Princesse de Broglie, 1853

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Princesse de Broglie by Jean Auguste Dominique Ingres, 1853

Although portraiture was a genre he increasingly came to dislike, Ingres depicted many of the leading personalities of his day. This splendid painting of Joséphine-Eléonore-Marie-Pauline de Galard de Brassace de Béarn, princesse de Broglie (1825–1860), is his last commissioned portrait of a female sitter. The princesse, a member of the most cultivated circles of the Second Empire, was renowned for her great beauty as well as her reserve, both qualities captured in this portrait. Ingres’s facility for brilliantly transcribing the material quality of objects is seen in the rich satin and lace of the sitter’s gown, the silk damask upholstery, and the richly embroidered evening scarf draped across the chair.

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Also rendered in exquisite detail are the princesse’s sumptuous jewels, which include the fashionable antique-inspired pendant around her neck.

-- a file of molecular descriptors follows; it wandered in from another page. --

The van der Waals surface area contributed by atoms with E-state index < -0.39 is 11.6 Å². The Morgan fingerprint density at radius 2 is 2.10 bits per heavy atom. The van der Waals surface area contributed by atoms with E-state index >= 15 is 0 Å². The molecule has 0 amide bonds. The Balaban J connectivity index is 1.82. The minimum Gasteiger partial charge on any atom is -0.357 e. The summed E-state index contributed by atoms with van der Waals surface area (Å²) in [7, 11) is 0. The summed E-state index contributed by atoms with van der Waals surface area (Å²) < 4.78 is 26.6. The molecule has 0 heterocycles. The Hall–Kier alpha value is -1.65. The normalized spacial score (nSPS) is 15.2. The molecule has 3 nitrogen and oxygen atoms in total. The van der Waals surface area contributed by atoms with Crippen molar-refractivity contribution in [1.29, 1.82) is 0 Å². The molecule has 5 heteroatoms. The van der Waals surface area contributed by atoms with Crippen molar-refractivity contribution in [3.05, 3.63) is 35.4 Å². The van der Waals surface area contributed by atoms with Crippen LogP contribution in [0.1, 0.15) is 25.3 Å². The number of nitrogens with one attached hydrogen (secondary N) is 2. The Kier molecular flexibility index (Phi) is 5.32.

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The Princesse de Broglie died of consumption at the age of thirty-five. Her bereaved husband kept this portrait behind draperies in perpetual tribute to her memory. It remained in the family until shortly before it was acquired by Robert Lehman and retains the original, ornately carved frame that Ingres himself selected.

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On 18 June 1845 she married Albert, 4th duc de Broglie, monarchist politician. They had the following children:

On this painting she was 28 years old, already mother of four children, and only seven years before her death.

Via: MET Museum

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